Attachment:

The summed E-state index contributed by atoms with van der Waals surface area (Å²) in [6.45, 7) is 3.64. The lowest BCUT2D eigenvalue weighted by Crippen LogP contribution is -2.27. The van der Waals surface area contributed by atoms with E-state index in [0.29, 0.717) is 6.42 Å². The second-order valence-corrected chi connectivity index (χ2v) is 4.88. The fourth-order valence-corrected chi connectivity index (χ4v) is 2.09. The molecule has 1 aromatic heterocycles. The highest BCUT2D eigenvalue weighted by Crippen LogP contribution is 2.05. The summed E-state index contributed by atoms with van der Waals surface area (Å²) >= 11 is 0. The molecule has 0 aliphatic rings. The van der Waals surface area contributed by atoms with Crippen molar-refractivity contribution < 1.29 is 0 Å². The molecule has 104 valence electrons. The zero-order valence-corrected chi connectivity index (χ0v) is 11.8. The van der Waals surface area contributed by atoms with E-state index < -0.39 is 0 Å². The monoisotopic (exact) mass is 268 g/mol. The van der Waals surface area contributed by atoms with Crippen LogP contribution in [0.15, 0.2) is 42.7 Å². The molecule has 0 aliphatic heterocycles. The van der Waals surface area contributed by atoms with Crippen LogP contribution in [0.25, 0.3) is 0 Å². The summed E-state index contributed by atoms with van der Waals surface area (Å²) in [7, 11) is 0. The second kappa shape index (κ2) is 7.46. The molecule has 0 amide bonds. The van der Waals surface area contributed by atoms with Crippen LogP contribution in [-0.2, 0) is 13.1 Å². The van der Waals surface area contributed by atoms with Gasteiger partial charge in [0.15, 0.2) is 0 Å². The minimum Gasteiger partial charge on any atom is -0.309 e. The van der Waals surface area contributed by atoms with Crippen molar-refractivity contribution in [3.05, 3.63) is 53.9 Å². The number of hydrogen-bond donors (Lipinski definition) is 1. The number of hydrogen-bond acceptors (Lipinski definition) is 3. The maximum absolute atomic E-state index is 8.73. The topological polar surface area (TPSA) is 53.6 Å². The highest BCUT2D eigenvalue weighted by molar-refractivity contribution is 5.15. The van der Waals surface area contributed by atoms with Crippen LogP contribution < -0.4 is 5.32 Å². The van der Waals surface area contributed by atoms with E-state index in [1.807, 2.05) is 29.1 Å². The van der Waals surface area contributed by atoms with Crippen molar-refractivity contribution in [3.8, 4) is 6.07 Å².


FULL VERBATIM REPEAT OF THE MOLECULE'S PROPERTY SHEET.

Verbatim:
The summed E-state index contributed by atoms with van der Waals surface area (Å²) in [6.45, 7) is 3.64. The lowest BCUT2D eigenvalue weighted by Crippen LogP contribution is -2.27. The van der Waals surface area contributed by atoms with E-state index in [0.29, 0.717) is 6.42 Å². The second-order valence-corrected chi connectivity index (χ2v) is 4.88. The fourth-order valence-corrected chi connectivity index (χ4v) is 2.09. The molecule has 1 aromatic heterocycles. The highest BCUT2D eigenvalue weighted by Crippen LogP contribution is 2.05. The summed E-state index contributed by atoms with van der Waals surface area (Å²) >= 11 is 0. The molecule has 0 aliphatic rings. The van der Waals surface area contributed by atoms with Crippen molar-refractivity contribution < 1.29 is 0 Å². The molecule has 104 valence electrons. The zero-order valence-corrected chi connectivity index (χ0v) is 11.8. The van der Waals surface area contributed by atoms with E-state index < -0.39 is 0 Å². The monoisotopic (exact) mass is 268 g/mol. The van der Waals surface area contributed by atoms with Crippen LogP contribution in [0.15, 0.2) is 42.7 Å². The molecule has 0 aliphatic heterocycles. The van der Waals surface area contributed by atoms with Crippen LogP contribution in [0.25, 0.3) is 0 Å². The summed E-state index contributed by atoms with van der Waals surface area (Å²) in [7, 11) is 0. The second kappa shape index (κ2) is 7.46. The molecule has 0 amide bonds. The van der Waals surface area contributed by atoms with Crippen LogP contribution in [-0.2, 0) is 13.1 Å². The van der Waals surface area contributed by atoms with Gasteiger partial charge in [0.15, 0.2) is 0 Å². The minimum Gasteiger partial charge on any atom is -0.309 e. The van der Waals surface area contributed by atoms with Crippen molar-refractivity contribution in [3.05, 3.63) is 53.9 Å². The number of hydrogen-bond donors (Lipinski definition) is 1. The number of hydrogen-bond acceptors (Lipinski definition) is 3. The maximum absolute atomic E-state index is 8.73. The topological polar surface area (TPSA) is 53.6 Å². The highest BCUT2D eigenvalue weighted by molar-refractivity contribution is 5.15. The van der Waals surface area contributed by atoms with Crippen LogP contribution < -0.4 is 5.32 Å². The van der Waals surface area contributed by atoms with E-state index in [1.807, 2.05) is 29.1 Å². The van der Waals surface area contributed by atoms with Crippen molar-refractivity contribution in [3.8, 4) is 6.07 Å².